Have you ever had the experience while reading of one sentence almost literally leaping off the page? Amidst all the little black marks on white pages arranged in neat little rows, one collection of markings sets itself apart from the herd, towering above the others, reaching out, grabbing you by the throat, forcing you to reckon with it. Not all words are created equal. Some matter more, are bigger, deeper, more terrifying than others. Some words drag us into the ring and force us to face foes we would prefer to ignore. That we have even, perhaps, spent long years determinedly ignoring.
I had this experience recently while reading Mark 8 in preparation for a sermon. It’s an impressive chapter, on the whole. You have Jesus feeding a hungry crowd of four thousand, refusing the Pharisees demands for a miraculous sign, and curing a blind man. You have Peter’s powerful declaration that Jesus is the Messiah, followed by Jesus’ wildly counterintuitive (and decidedly unwelcome) declaration that this same Messiah will suffer and die at the hands of the collusion of religion and empire and rise from the dead. You have Peter rebuking Jesus for failing to understand what Messiahs are supposed to be and do, and you have Jesus describing this rebuke as satanic. You have Jesus’ call for his followers to take up their crosses and follow him into a life of suffering. But in the midst of all these words and sentences and stories, one sentence has long loomed large in the Christian imagination:
What good is it for someone to gain the whole world, yet forfeit their soul?
This one sentence strikes at the heart of all that we love, all that we hope for, all that stands, explicitly or implicitly, behind what we pursue and how we pursue it. This sentence is our judge, as we chase after things that cannot last and neglect the one thing that might. It hovers over us as we love what we are always leaving, as we dismiss the idea of eternity as little more than a fiction that we collectively dreamed up as an antidote for the misery and the brevity of our days. This sentence asks us why we are so determined to settle for a bad bargain.
And yet, if I’m honest, sometimes my soul seems like a pretty poor trade for the whole world. The whole world contains so much of what I love—people, places, experiences, things that I actually want to gain, things that I have spent a lot of time and effort pursuing, things that I have given myself to in the deepest ways I know how to, things whose absence would undoubtedly hollow me out and shrink me down. Sometimes the whole world, even with all its awful bits, seems so shatteringly beautiful and drenched in mystery and glory, that I couldn’t imagine wanting anything more. Sometimes it feels like I would gladly part with my soul for the simple loves that God has seen fit to send my way.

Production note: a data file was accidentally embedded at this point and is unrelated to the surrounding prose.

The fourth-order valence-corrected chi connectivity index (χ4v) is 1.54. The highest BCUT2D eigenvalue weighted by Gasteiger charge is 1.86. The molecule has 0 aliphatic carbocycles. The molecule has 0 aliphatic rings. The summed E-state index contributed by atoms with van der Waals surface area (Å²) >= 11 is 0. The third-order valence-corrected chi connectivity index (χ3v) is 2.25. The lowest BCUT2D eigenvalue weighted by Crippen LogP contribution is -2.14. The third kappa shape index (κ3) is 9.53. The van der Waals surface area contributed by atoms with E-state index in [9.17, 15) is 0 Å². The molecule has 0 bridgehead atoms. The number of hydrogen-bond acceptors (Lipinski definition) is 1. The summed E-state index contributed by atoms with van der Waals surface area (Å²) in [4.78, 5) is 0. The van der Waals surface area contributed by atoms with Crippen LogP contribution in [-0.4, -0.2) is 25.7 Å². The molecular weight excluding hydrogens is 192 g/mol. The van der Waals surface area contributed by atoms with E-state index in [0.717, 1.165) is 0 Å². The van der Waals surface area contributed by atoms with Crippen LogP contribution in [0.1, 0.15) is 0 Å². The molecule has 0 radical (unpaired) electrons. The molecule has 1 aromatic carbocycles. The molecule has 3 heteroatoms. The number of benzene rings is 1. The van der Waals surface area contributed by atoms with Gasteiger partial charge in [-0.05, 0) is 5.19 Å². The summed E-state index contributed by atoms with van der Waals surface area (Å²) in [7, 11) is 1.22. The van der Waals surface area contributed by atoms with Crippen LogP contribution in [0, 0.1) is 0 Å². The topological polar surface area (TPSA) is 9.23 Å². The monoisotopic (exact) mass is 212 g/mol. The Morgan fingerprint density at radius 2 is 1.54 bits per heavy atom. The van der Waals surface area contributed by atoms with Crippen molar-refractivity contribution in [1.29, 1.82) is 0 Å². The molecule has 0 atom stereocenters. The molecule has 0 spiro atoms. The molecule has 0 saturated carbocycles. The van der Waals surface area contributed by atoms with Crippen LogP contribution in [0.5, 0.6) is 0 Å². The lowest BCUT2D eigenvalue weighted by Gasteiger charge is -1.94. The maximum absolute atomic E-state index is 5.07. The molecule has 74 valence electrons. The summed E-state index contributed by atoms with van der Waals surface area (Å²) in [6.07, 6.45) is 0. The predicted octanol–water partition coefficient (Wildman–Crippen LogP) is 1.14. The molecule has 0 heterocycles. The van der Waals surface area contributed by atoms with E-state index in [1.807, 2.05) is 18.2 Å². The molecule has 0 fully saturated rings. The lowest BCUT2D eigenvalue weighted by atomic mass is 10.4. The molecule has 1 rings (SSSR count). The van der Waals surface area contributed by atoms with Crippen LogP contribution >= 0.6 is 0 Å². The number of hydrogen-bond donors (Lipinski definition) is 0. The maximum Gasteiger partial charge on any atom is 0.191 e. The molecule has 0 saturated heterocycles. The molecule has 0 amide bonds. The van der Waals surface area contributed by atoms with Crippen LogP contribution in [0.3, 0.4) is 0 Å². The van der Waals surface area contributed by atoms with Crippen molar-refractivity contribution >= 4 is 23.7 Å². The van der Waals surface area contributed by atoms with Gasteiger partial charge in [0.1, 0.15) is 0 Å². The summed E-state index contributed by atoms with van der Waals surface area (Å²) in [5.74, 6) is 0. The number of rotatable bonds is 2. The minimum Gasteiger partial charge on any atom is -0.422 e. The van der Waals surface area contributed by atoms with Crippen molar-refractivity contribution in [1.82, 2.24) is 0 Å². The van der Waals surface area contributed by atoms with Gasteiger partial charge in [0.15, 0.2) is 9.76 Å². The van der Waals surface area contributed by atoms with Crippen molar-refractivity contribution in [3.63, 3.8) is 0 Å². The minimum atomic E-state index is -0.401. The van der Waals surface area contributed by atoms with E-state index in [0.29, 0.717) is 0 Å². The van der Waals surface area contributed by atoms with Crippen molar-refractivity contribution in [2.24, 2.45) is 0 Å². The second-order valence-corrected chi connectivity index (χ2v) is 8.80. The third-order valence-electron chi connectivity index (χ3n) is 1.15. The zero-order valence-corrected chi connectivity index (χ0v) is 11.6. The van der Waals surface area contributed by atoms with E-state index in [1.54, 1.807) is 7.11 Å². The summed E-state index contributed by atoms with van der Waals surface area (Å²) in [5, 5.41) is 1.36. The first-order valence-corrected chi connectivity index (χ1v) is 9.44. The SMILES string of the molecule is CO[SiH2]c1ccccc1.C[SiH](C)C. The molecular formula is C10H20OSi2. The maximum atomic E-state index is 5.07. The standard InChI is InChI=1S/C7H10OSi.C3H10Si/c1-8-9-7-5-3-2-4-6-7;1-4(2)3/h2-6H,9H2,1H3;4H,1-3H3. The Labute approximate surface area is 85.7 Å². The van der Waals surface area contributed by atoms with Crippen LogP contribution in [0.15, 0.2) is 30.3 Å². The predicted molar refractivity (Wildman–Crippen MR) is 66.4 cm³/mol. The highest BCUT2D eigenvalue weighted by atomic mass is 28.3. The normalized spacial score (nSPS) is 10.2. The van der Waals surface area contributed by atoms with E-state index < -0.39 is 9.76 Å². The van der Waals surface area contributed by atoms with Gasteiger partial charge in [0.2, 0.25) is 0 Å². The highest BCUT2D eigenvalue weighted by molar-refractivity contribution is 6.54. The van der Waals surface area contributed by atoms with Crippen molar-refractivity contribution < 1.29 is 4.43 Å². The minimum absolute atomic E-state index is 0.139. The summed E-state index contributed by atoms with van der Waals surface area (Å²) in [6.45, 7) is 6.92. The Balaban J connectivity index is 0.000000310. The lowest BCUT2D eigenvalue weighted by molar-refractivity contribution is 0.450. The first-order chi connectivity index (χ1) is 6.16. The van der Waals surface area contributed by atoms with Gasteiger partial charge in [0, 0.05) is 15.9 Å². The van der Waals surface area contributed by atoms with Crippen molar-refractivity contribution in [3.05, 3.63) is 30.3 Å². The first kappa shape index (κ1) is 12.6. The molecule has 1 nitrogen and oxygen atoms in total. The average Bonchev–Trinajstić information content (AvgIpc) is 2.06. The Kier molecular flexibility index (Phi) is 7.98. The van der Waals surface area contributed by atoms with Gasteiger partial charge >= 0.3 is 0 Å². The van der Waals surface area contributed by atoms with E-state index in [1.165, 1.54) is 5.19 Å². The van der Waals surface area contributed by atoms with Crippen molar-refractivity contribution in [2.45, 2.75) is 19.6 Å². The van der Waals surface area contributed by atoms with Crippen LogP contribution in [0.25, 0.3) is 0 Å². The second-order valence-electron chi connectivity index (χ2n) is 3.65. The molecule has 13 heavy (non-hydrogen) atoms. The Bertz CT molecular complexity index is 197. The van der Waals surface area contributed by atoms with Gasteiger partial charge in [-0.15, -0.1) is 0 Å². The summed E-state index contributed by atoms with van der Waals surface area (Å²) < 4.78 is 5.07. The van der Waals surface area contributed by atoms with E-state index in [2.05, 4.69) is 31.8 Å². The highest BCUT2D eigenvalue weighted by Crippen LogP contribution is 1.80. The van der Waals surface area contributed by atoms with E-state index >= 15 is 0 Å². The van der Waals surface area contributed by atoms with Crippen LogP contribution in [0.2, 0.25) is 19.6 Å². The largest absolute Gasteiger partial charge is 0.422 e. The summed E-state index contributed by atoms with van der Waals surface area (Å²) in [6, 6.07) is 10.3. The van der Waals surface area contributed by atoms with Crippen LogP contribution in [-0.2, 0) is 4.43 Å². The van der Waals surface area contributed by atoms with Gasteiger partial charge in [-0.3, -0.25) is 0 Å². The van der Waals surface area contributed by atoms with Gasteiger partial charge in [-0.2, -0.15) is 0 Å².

And who can say what a soul really is, anyway? Is it some kind of dualistic immaterial compartment of my self? The nonphysical stuff, the stuff that isn’t wasting away? Is it my brain? My heart? It is some kind of invisible entity that lives somewhere inside my skin, pulling the strings, pressing the buttons? Is it the part of me that will float up into the clouds to meet Jesus and the angels and the harps, and take my place in the heavenly choir?
Surely there is more to a soul than this. There has to be, to justify the bargain Jesus holds before us.
So, maybe “soul” points to the part of me that makes me me. The part of me that is always stretching toward a goodness I am convinced has yet to be fully realized, a kingdom I am determined to see coming. The part of me that craves eternity. The part of me that weeps for the world’s wickedness and hungers for the losers to get a taste of winning. The part of me that is desperate for mercy. The part of me that longs for eyes to truly see that Love is, finally, the one writing the story that I am moving through. The part of me that would be unspeakably glad to hear, “Well done, good and faithful servant,” but would probably settle for, “All is forgiven. Welcome home.”
Maybe this is the part of me that I ought to be afraid of losing as I’m chasing after things that can never be kept. Maybe this is the part of me could possibly imagine taking up something like a cross and following the One who, for the joy set before him endured the pain and the shame, to bring many sons and daughters to glory. Maybe this is the part of me that I couldn’t imagine trading. Not even for the whole world.